Gesar Mukpo, the youngest son of the Trungpa/Diana union, is another incarnate Bodhisattva, due to the now-obligatory practice of recognizing the fruit of all lama-seed as sacred. Gesar appears briefly in the movie, designated as a “filmmaker,” despite having only one film to his name, a one-hour production entitled “Tulku,” in which he interviews a number of young men who, like himself, have been recognized as incarnate Bodhisattvas, but can’t quite seem to get the hang of the family business. Gesar rejects the opportunity to share reminiscences about his famous father, deflecting an inquiry about whether Trungpa showed him love: “Love? Talking about love is an insult sort of to our relationship, because it was like he treated me like the reincarnated lama that I was recognized as. So in terms of love, did we ever talk about love – there was never any talk about something like that. He treated me like he would have treated a king of another country, you know?”

One of the most tragic episodes in the history of Trungpa’s “enlightened society” goes entirely unmentioned in the movie -- Trungpa’s terrible choice of a successor to run his organization -- Thomas Rich, that some stalwarts still venerate as “Osel Tenzin, the Vajra Regent.” Rich, whose feckless indulgence in unprotected sex while infected with HIV claimed the lives of at least two people, and probably more, has been disappeared altogether. This keeps us far away from the dangerous fact that Trungpa apparently knew that Rich had AIDS, and discouraged him from disclosing it to his sexual partners or using a condom, giving Rich license to commit heinous crimes that are now recognized as murder, plain and simple. But for those who watch “Crazy Wisdom” without knowing the story behind the lies, the concealment of Rich’s misdeeds is as complete as a bricked-over passageway to a room that has been erased from the floor plan.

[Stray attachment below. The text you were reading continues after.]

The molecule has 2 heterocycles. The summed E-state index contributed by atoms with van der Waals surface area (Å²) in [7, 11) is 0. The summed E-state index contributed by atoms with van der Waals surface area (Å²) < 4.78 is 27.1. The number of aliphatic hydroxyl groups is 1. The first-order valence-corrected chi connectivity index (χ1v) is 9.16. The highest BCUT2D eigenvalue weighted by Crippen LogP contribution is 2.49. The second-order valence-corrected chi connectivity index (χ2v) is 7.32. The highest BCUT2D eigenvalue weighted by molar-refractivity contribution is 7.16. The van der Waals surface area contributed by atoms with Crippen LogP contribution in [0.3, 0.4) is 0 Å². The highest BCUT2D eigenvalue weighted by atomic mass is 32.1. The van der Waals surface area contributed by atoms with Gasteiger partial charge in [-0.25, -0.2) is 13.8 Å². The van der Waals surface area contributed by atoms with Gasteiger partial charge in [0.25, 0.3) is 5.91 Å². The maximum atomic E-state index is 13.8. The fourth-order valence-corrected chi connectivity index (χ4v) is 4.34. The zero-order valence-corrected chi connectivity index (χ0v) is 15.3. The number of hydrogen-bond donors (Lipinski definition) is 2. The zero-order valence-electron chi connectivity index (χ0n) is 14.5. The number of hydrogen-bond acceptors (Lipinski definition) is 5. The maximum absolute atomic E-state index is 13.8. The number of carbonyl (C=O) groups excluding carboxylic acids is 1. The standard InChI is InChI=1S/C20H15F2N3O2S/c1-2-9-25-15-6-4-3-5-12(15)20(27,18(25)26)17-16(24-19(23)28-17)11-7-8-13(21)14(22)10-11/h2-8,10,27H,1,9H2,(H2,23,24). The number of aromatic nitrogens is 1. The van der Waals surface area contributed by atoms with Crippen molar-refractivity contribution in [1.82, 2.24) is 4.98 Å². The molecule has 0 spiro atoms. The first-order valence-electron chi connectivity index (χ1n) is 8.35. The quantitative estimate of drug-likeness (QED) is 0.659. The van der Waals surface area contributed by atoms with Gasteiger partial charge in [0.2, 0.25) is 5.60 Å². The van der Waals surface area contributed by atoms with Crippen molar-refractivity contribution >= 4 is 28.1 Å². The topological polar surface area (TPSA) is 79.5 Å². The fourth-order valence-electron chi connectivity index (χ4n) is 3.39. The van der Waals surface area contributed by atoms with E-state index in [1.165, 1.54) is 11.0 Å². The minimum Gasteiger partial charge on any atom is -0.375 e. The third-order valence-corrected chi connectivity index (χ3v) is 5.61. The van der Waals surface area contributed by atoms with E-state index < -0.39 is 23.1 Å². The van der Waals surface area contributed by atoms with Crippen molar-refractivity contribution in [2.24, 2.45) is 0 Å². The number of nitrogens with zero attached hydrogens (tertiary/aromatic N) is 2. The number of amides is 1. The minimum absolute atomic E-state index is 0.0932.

Although it is well-known that Trungpa’s death was preceded by a long decline during which he lost control over his bodily movements, becoming totally reliant on personal aides to maintain his appearance and manage personal life activities, we see nothing of this. “Crazy Wisdom” sanctifies Trungpa’s early death due to alcohol and drug toxicity at the age of 48, by avoiding all discussion of the months during which his ravaged body was maintained in a semi-comatose state by the use of extraordinary medical procedures at the behest of students unable to come to grips with Trungpa’s untimely passing.

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The movie announced his death as a historical fact, then segues into the gala cremation ceremony in a vast green field thronged with followers, presided over by crowds of traditionally-garbed Tibetans, led by the redoubtable Dilgo Khyentse, whose mere face is sufficient to reduce the devoted to sighs of awe. We see the uniformed pallbearers, numbering about a dozen, carrying his remains in a brocaded palanquin to the funeral chorten, where they are consumed in a splendid conflagration, flames spouting from the roof in a micro-inferno of sacralized fire.